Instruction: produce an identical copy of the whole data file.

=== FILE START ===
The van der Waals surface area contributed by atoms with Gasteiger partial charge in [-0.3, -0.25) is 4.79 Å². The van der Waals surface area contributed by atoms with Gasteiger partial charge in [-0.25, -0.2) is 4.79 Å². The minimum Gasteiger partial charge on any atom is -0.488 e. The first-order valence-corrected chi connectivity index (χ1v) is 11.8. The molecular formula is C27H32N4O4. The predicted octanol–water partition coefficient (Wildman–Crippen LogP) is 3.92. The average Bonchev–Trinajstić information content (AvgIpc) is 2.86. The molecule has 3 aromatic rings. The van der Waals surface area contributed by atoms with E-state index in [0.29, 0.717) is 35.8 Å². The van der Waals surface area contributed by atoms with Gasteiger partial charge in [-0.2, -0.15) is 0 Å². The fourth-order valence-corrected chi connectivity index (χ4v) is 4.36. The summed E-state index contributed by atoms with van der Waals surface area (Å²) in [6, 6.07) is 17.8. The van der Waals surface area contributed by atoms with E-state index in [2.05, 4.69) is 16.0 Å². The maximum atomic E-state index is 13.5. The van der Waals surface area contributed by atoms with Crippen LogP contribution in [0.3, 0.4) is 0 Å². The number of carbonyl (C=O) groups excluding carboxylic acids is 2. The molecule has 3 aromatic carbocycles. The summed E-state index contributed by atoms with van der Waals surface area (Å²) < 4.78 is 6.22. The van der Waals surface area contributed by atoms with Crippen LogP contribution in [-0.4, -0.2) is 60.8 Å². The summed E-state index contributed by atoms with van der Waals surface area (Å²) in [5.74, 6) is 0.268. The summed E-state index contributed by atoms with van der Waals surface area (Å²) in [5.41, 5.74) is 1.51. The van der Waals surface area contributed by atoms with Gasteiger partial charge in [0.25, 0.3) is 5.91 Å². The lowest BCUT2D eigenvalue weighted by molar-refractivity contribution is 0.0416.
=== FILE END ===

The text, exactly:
The van der Waals surface area contributed by atoms with Gasteiger partial charge in [-0.3, -0.25) is 4.79 Å². The van der Waals surface area contributed by atoms with Gasteiger partial charge in [-0.25, -0.2) is 4.79 Å². The minimum Gasteiger partial charge on any atom is -0.488 e. The first-order valence-corrected chi connectivity index (χ1v) is 11.8. The molecular formula is C27H32N4O4. The predicted octanol–water partition coefficient (Wildman–Crippen LogP) is 3.92. The average Bonchev–Trinajstić information content (AvgIpc) is 2.86. The molecule has 3 aromatic rings. The van der Waals surface area contributed by atoms with E-state index in [0.29, 0.717) is 35.8 Å². The van der Waals surface area contributed by atoms with Gasteiger partial charge in [-0.2, -0.15) is 0 Å². The fourth-order valence-corrected chi connectivity index (χ4v) is 4.36. The summed E-state index contributed by atoms with van der Waals surface area (Å²) in [6, 6.07) is 17.8. The van der Waals surface area contributed by atoms with E-state index in [2.05, 4.69) is 16.0 Å². The maximum atomic E-state index is 13.5. The van der Waals surface area contributed by atoms with Crippen LogP contribution in [0.3, 0.4) is 0 Å². The number of carbonyl (C=O) groups excluding carboxylic acids is 2. The molecule has 3 aromatic carbocycles. The summed E-state index contributed by atoms with van der Waals surface area (Å²) < 4.78 is 6.22. The van der Waals surface area contributed by atoms with Crippen LogP contribution in [-0.4, -0.2) is 60.8 Å². The summed E-state index contributed by atoms with van der Waals surface area (Å²) in [5.74, 6) is 0.268. The summed E-state index contributed by atoms with van der Waals surface area (Å²) in [5.41, 5.74) is 1.51. The van der Waals surface area contributed by atoms with Gasteiger partial charge in [0.25, 0.3) is 5.91 Å². The lowest BCUT2D eigenvalue weighted by molar-refractivity contribution is 0.0416.